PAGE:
20.4 - pH of weak acids Flashcards Preview

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How does [H+] compare to [HA] in strong and weak acids?


They are equivalent


They are not equal


What are the approximations involving weak acid calculations (in Ka)? 

Approximation 1

  • HA(aq) ⇔ H+(aq) + A-(aq) (everything in 1:1)
    • (Note: Ka expression the concentrations are @ eqm​)
  • Dissociation of HA is very small (<1%), so you can approximate [HA]eqm ~ [HA]undissociated
  • Therefore, in Ka you can use the original [HA] 

Approximation 2

  • Since the dissociation is in aqeuous conditionswater also dissociates
    • H2O(l) ⇔ H+(aq) + OH-(aq)
  • In the Ka expression, the [H+(aq)] should also include protons from water dissociation
  • However, H2neglibibly dissociates (even less than HA), so you can approximate [H+]eqm ~ [H+]acid only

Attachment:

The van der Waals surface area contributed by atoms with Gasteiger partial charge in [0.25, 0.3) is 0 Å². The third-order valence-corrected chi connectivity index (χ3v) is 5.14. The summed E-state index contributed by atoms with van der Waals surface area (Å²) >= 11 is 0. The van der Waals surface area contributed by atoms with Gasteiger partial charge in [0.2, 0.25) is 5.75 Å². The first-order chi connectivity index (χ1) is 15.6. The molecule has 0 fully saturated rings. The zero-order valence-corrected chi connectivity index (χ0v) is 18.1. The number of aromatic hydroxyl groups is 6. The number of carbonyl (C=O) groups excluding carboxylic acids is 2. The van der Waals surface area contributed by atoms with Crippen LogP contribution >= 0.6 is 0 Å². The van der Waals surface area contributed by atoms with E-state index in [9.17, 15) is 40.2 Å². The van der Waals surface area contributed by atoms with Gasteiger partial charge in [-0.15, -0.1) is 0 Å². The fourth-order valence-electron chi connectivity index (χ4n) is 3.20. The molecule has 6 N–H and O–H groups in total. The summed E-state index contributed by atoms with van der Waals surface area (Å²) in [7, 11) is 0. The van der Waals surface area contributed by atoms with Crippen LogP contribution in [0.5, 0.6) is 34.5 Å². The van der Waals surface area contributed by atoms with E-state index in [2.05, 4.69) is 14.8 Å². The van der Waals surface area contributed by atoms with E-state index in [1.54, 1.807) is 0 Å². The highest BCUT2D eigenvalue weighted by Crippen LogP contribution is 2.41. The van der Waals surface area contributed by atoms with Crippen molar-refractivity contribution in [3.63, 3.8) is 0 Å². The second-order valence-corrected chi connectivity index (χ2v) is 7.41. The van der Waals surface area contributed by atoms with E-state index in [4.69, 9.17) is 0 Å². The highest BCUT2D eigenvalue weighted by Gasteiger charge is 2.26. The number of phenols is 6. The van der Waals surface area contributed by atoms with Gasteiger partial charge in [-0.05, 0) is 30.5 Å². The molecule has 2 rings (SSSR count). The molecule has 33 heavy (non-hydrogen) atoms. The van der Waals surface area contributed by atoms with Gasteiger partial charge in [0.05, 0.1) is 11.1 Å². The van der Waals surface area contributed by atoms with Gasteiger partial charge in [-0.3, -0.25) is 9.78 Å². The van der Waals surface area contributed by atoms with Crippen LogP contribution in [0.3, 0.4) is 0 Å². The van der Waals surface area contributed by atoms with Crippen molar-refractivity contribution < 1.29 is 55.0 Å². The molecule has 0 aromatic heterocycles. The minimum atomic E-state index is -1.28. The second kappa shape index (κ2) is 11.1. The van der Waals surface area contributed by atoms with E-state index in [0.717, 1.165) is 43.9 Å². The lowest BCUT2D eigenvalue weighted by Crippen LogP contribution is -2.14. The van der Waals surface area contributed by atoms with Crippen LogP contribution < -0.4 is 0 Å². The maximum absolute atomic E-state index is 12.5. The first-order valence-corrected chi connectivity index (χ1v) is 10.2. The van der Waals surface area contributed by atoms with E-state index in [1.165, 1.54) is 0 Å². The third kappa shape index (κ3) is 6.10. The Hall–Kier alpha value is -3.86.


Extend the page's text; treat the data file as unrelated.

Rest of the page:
• Therefore, when [HA] dissociates, you are left with equal concentrations of [H+] = [A-]


How is Ka simplified?

= { [H+]2}/[HA]


What are the limitations of the approximations?

Essentially, when there is a stronger weak acid (with K> 10-2) that dissociates more

  • If HA dissociates >5%, the approximations are not valid
    • [HA]eqm not equal to [HA]undissociated
  • Also if pH > 6,  [H+] from water becomes significant
    • Therefore, [H+]eqm not equal to [A-]eqm